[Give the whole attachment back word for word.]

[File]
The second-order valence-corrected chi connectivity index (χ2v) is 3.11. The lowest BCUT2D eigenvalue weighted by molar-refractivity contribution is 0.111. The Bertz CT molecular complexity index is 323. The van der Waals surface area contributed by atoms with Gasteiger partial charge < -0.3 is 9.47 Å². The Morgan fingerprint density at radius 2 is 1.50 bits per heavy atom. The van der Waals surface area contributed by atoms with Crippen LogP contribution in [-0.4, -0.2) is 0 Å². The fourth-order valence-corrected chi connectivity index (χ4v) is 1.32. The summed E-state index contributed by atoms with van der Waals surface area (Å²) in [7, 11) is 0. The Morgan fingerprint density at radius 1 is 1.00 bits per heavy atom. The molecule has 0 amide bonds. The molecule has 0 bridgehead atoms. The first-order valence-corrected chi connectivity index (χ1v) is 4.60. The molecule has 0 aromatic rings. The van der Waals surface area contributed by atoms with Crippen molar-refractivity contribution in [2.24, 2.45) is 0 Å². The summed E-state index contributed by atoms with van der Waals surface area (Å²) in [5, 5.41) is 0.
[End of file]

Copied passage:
The second-order valence-corrected chi connectivity index (χ2v) is 3.11. The lowest BCUT2D eigenvalue weighted by molar-refractivity contribution is 0.111. The Bertz CT molecular complexity index is 323. The van der Waals surface area contributed by atoms with Gasteiger partial charge < -0.3 is 9.47 Å². The Morgan fingerprint density at radius 2 is 1.50 bits per heavy atom. The van der Waals surface area contributed by atoms with Crippen LogP contribution in [-0.4, -0.2) is 0 Å². The fourth-order valence-corrected chi connectivity index (χ4v) is 1.32. The summed E-state index contributed by atoms with van der Waals surface area (Å²) in [7, 11) is 0. The Morgan fingerprint density at radius 1 is 1.00 bits per heavy atom. The molecule has 0 amide bonds. The molecule has 0 bridgehead atoms. The first-order valence-corrected chi connectivity index (χ1v) is 4.60. The molecule has 0 aromatic rings. The van der Waals surface area contributed by atoms with Crippen molar-refractivity contribution in [2.24, 2.45) is 0 Å². The summed E-state index contributed by atoms with van der Waals surface area (Å²) in [5, 5.41) is 0.